During my final year of seminary, as 1983 began, I heard a taped sermon that transformed my life—an all-too-rare occurrence.

The sermon by William Sloane Coffin at the Riverside Church in NYC begins with words I would never forget: “As almost all of you know, a week ago last Monday night, driving in a terrible storm, my son Alexander – who to his friends was a real day-brightener, and to his family ‘fair as a star when only one is shining in the sky’ – my twenty-four-year-old Alexander, who enjoyed beating his old man at every game and in every race, beat his father to the grave.”

10 days after his son died in a wreck, the father preached this sermon to his church January 23, 1983. You can search the sermon online; you can download the audio through his archives site.

As a pastor and hospice chaplain for 35 years, Coffin’s words still ring true: “When a person dies, there are many things that can be said, and there is at least one thing that should never be said. The night after Alex died I was sitting in the living room of my sister’s house outside of Boston, when the front door opened and in came a nice-looking, middle-aged woman, carrying about eighteen quiches. When she saw me, she shook her head, then headed for the kitchen, saying sadly over her shoulder, ‘I just don’t understand the will of God.’ Instantly I was up and in hot pursuit, swarming all over her. ‘I’ll say you don’t, lady!’ I said.”

“For some reason, nothing so infuriates me as the incapacity of seemingly intelligent people to get it through their heads that God doesn’t go around this world with his fingers on triggers, his fists around knives, his hands on steering wheels. God is dead set against all unnatural deaths……. My own consolation lies in knowing that it was not the will of God that Alex die; that when the waves closed over the sinking car, God’s heart was the first of all our hearts to break.”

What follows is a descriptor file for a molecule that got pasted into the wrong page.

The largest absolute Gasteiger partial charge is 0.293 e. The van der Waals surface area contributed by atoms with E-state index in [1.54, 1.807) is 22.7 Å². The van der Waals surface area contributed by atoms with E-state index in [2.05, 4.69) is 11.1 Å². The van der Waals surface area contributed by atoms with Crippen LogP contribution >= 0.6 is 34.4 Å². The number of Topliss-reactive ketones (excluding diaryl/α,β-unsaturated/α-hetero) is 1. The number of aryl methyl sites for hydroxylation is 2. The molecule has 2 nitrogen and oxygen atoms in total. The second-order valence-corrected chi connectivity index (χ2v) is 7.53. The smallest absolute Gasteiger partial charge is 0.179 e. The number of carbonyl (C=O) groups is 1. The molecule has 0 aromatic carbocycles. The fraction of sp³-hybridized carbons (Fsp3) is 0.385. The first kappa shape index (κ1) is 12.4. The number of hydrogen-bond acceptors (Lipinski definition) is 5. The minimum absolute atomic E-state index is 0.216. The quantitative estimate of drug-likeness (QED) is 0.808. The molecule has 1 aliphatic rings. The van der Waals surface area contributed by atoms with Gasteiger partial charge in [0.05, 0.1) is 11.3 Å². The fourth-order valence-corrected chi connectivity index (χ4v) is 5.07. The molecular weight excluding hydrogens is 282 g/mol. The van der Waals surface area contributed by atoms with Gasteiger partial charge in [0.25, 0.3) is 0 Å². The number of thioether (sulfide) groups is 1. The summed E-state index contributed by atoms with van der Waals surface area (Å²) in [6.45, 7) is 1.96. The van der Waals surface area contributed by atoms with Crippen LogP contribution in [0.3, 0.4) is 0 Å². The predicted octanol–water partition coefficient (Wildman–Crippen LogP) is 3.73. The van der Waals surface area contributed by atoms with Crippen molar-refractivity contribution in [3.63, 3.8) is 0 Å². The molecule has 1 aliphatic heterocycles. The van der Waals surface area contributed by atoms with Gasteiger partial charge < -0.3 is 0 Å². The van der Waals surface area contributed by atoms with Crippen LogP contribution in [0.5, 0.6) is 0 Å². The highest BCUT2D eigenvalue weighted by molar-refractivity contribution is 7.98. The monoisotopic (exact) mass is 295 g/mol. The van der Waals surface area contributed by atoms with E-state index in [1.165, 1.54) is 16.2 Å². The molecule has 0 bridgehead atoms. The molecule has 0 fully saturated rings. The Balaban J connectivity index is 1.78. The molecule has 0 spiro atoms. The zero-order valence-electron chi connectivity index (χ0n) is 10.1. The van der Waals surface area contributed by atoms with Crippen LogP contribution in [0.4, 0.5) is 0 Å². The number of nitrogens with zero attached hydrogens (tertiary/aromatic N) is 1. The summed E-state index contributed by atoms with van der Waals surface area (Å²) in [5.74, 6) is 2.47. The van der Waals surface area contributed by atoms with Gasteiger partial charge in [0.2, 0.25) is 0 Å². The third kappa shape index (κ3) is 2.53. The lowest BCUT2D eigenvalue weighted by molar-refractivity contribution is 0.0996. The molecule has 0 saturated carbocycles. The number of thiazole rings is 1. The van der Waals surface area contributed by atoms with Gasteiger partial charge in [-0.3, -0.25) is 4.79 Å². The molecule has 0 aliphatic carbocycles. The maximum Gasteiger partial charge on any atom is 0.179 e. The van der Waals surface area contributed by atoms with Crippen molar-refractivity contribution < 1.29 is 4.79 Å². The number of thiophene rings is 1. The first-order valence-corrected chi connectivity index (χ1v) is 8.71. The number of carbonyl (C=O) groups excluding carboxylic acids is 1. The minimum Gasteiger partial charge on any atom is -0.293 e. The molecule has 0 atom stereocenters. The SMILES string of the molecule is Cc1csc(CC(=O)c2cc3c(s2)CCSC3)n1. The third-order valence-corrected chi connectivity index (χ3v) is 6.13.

Since 1983, I have imagined being in hot pursuit, swarming all over many funeral consolers. With all the best intentions to protect God or insulate pain, I have overheard each of my top twenty list of deadly things to say to a grieving person. 

When you put your personal grief into words, what do you think, write, or say? Which cultural comments have not been helpful to your grief work and journey? What expressions and actions have brought you transformative comfort? 

5 thoughts on “William Sloane Coffin

  1. Great sermon by Reverend Coffin and words of wisdom for us all to heed. Thanks, Wally.

  2. Working part time in a busy funeral home I seldom are supprised by what I hear and by what I see. Grief is a unknown thing to many and very few pastors are at visitations where the greatest pastoral work can be done.

  3. I met William Sloan Coffin in 1984 on a wooden bench on the side of a small softball field in rural Vermont without knowing who he was. I was told his name was Bill and that he was a famous preacher. But I knew he wasn’t Billy Graham so that was that. It was just the two of us as I asked him where he had gone to seminary, if he had gotten a church after that ( no chaplain at Yale), did he have a church now ( yes Riverside in New York), was it a big church (yes) and did he like it there( he gave numerous reasons why he did). He then graciously asked about me perhaps wondering what rock I had crawled out from under. But in our several encounters after that he seemed genuinely happy to see me. Many times I have wished I could have spent more time learning from him and his brilliance.

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